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Birchwood Casey PSP Gun Blue (3 Ounce)
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- MAINTENANCE AND CLEANING
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Birchwood Casey offers you the best ways to touch up scratches and worn spots or even completely reblue most guns. It will give a non-streaky, even blue-black finish to steel (except stainless). Both Perma Blue Liquid Gun Blue and Paste Gun Blue provide great blueing to metal that has already been thoroughly cleaned and is free of rust. Perma Blue Paste Gun Blue is slower to darken than Liquid Gun Blue, but will build up a denser finish. NOTE: PERMA BLUE Liquid Gun Blue will not blue stainless steel, aluminum or non-ferrous metals. - See more at: https://www.birchwoodcasey.com/Refinishing/Metal-Finishing/Perma-Blue%C2%AE-Liquid-Paste-Gun-Blue.aspx#sthash.yvVijNkw.dpuf.
Top Customer Reviews
Please note the pictures included with this review for the process I used and the quality of the final product.
Let me preface this by saying that disposable gloves and a clean work environment with paper towels or newspaper to catch any spills is advisable.
First, I followed instructions:
Prepping the metal:
1) Cleaning the metal - They recommend their own brand of cleaner, of course - however I simply used some rubbing alcohol and cotton swabs, which worked well.
2) With a small pad of steel wool, polish the metal lightly to remove old bluing and surface rust. Continue until metal is shiny. (I found that this was particularly important in the later stages when I found uneven darkening in my work. More on that later.)
3) If the metal suffers from deep scratches and/or pitting, sand the affected areas with fine 280-grit paper followed by a steel wool polish. A file may be needed for deep pits. (This step wasn't necessary on my project as the metal was new and without any discernible blemishes.)
4) Whatever you do, don’t try and rush metal preparation. Keep polishing until everything looks right. (This really is critical. Don't start applying the bluing until you have a good finished product that's blemish-free. Your finished work will thank you by looking great.)
5) Re-apply the Cleaner & Degreaser, scrub with a sponge and rinse again with cold water. At this point, be careful not to touch the metal with your fingers as this can leave tell-tale marks after bluing caused by the natural oils from your hand. (Used rubbing alcohol for this process as well and the disposable gloves were on - saves your work from having an "oops". I can't stress this enough - you brush your arm, wrist, hand, finger, nose or whatever on the metal, you cannot see it. But the bluing will help you see it clearly later on.)
1) Apply Birchwood Casey Perma Blue Paste or Liquid Gun Blue with an applicator swab over the entire surface to be blued. Work as quickly as you can, but remember to be thorough. Rather than blueing the entire surface at one time, you may want to divide the work into 2 or 3 sections. (I found two things to be important with this step. One, be generous with your liquid. I don't mean pour the bottle over your project, but let your swab soak and don't squeeze it dry. Two, move quickly and smoothly over the metal - I was working on a 2" square surface plus a 2" ring - I did the whole piece in one shot, making sure to coat both sides of the ring plus the outer and inner ring with fresh dips into the bottle.)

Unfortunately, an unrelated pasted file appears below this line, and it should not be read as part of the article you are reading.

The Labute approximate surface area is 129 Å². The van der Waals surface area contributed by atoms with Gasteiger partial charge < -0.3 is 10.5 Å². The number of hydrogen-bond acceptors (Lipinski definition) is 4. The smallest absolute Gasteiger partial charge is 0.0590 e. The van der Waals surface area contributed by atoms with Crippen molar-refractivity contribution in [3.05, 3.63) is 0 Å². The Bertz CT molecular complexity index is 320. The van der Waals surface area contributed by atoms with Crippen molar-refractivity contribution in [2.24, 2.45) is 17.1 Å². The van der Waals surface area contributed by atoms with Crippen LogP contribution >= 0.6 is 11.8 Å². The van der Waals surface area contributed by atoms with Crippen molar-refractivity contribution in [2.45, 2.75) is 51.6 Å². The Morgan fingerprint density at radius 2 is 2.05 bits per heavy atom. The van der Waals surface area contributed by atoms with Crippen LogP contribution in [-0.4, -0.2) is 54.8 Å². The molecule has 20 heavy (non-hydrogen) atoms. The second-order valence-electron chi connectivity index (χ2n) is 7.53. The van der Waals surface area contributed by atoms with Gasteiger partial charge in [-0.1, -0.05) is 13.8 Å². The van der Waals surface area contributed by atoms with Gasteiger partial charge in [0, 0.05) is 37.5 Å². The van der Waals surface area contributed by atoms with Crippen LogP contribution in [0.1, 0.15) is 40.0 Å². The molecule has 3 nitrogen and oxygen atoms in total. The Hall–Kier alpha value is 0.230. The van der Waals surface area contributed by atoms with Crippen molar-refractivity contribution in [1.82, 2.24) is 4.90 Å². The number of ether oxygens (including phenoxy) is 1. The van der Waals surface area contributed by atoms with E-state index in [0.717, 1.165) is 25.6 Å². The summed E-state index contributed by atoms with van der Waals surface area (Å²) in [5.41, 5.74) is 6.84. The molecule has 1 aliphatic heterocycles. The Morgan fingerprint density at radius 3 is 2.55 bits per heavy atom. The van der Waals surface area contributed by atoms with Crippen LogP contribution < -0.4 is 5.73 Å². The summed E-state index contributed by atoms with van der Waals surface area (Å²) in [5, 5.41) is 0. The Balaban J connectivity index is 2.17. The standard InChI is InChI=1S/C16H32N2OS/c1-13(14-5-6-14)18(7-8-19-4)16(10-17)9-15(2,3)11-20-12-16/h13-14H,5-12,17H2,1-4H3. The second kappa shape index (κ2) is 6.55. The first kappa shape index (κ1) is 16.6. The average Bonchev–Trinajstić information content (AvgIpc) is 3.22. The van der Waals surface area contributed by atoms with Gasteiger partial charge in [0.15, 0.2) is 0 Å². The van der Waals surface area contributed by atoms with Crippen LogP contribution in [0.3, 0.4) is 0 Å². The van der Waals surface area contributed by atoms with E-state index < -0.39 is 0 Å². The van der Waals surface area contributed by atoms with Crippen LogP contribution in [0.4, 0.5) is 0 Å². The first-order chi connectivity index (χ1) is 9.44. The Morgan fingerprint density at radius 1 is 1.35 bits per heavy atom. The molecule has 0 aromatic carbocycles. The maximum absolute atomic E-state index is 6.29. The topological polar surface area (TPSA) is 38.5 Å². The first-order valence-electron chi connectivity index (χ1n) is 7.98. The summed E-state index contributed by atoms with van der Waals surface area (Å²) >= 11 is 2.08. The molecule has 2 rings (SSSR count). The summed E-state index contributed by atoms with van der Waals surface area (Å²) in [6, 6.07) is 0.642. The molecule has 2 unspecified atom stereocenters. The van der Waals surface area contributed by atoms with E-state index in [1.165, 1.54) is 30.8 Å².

2) Allow the blueing to stand on the metal for 30-60 seconds. No longer. Then neutralize the chemical reaction by rinsing immediately and thoroughly with cold water and wipe dry. (30-60 seconds is plenty of time - seriously)
3) After or during rinsing, polish very lightly with fine steel wool to blend the color if needed. If steel wool is used, you must use Cleaner & Degreaser again to remove any surface oils that may have been introduced. Appraise the blueing for coverage. If streaking exists or you desire a deeper/darker blue, simply repeat steps 1, 2, and 3 until the desired color is obtained. (After the rinsing - during the rinsing is kind of silly in my opinion as the water is going to distort what you see. The key here is VERY LIGHTLY. If you go heavy, you'll pull some of the bluing off. If you have spots that are darker than the rest, add a little pressure and they will even out. However, this is one a one step process, so don't worry too much about the color at this point.)
4) Saturate all areas with Birchwood Casey Barricade Rust Protection and allow your new blueing to cure overnight. (Well, I used a very light coating of 3in1 oil and let it sit overnight, which gave it a fantastic finish and cleaned up quickly and easily. I should point out that for me, it took three coats to hit the level of darkness I wanted and to make it very even. On the last round, the metal never saw the steel wool. I rubbed it dry with a towel and lightly oiled it to let it sit overnight.)
Overall I was pleased with the process and the outcome. It gave a fantastic browning to the metal which looked amazing on the wood project. Time will tell how well this will hold up, but if it fails, I'm going to assume it's due to the metal not being top grade ferrous metal and instead low grade metal with a zinc plating that needed to be bypassed.
I didn't try pre-heating. This may be just a thing people think helps, and not actually appropriate for this particular chemistry. However, I will say that cleaning is absolutely essential. I didn't use anything expensive; just lots of soap and water and a final alcohol wash. The spots I washed more casually...oh, it was obvious that I'd done so.
I intentionally put the blue on uneven, and the areas where it is heavier have a smoother texture. It's no surprise to me that some of the metal reacted and changes, but be aware that this might happen for you as well.